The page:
California has been in the worst drought for the past three years since 1987 which lasted until 1992. According to scientists, the lack of rainfall in the region is due to a high ridge atmospheric pressure off the West Coast that is nearly 2,000 miles long, that has been preventing winter rain from coming to California. However, this could change in the fall, and Californians might expect some rainfall and a wet winter.
Scientists have been paying attention to a phenomenon called El Niño,” which if it is strong enough will bring storms and finally rain to the West. El Niño, which means the little boy in Spanish, was first recognized by fishermen off the coast of South America when they noticed warmer ocean waters towards the end of the year. It was given the name El Niño after baby Jesus, as this phenomenon appeared during Christmas time. El Niño affects the West Coast by bringing heavier than normal rain during the winter months and warmer water in the Pacific Ocean. This particular phenomenon happens every two to seven years. Since 1950, El Niño has brought mostly moderate whether changes affecting California, there has only been few severe weather changes due to this phenomenon. The last El Niño occurrence happened in 2009-2010.
In California, an underwater glider is monitoring the ocean off the coast of Dana Point for this event, and according to the National Oceanographic and Atmospheric Administration, there is an 80 percent chance that this fall California may be experiencing heavier rain due to El Niño. However, if only slight changes in temperatures occur in the Pacific Ocean, El Niño may not bring as much rain as it is needed in California. Scientists are still waiting on atmospheric changes to happen, in order to measure how strong this phenomenon will be.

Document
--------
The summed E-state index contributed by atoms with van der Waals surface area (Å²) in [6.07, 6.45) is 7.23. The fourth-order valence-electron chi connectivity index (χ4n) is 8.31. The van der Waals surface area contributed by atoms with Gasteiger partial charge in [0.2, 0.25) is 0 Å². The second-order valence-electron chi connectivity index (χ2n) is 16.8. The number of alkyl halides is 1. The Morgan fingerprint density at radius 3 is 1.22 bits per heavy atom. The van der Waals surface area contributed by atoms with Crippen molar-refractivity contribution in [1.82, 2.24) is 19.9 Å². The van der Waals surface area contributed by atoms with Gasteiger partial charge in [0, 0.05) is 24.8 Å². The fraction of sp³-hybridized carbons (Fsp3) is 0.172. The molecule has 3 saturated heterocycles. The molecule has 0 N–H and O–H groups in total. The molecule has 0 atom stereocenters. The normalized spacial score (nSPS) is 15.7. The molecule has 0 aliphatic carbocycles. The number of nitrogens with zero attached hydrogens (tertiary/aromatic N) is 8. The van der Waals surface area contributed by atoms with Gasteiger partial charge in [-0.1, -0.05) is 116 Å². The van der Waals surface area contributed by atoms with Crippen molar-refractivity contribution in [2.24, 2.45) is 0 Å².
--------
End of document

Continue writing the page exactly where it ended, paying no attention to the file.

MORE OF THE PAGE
Changes in the weather will also affect variations in fish that are usually caught in the winter months, as the water is usually cooler this time of the year. Californians might be catching yellowtail, dorado and yellowfin tuna due to the warmer waters, but it will affect catching squid, as it might go to deeper, cooler waters.
So far scientists say that Southern California might only see moderate climate changes from El Niño, making water conservation still a priority. The major reservoirs in Shasta, Oroville and San Luis near Los Banos are 30 to 40 percent of its normal capacity, and Governor Jerry Brown has urged California residents to reduce their water usage, as counties and water districts have already enforced mandatory cutbacks. Sacramento for example, as part of the Stage 2 Water Shortage Contingency Plan, has specific regulations for when residents can water their lawns and wash their cars, limiting their usage to only a few hours, twice a week. The next update on El Niño will be July 10, as scientists continue to monitor the water temperature in the Pacific Ocean for any more changes that might bring some wet weather to California this winter.
By Marcia Villavicencio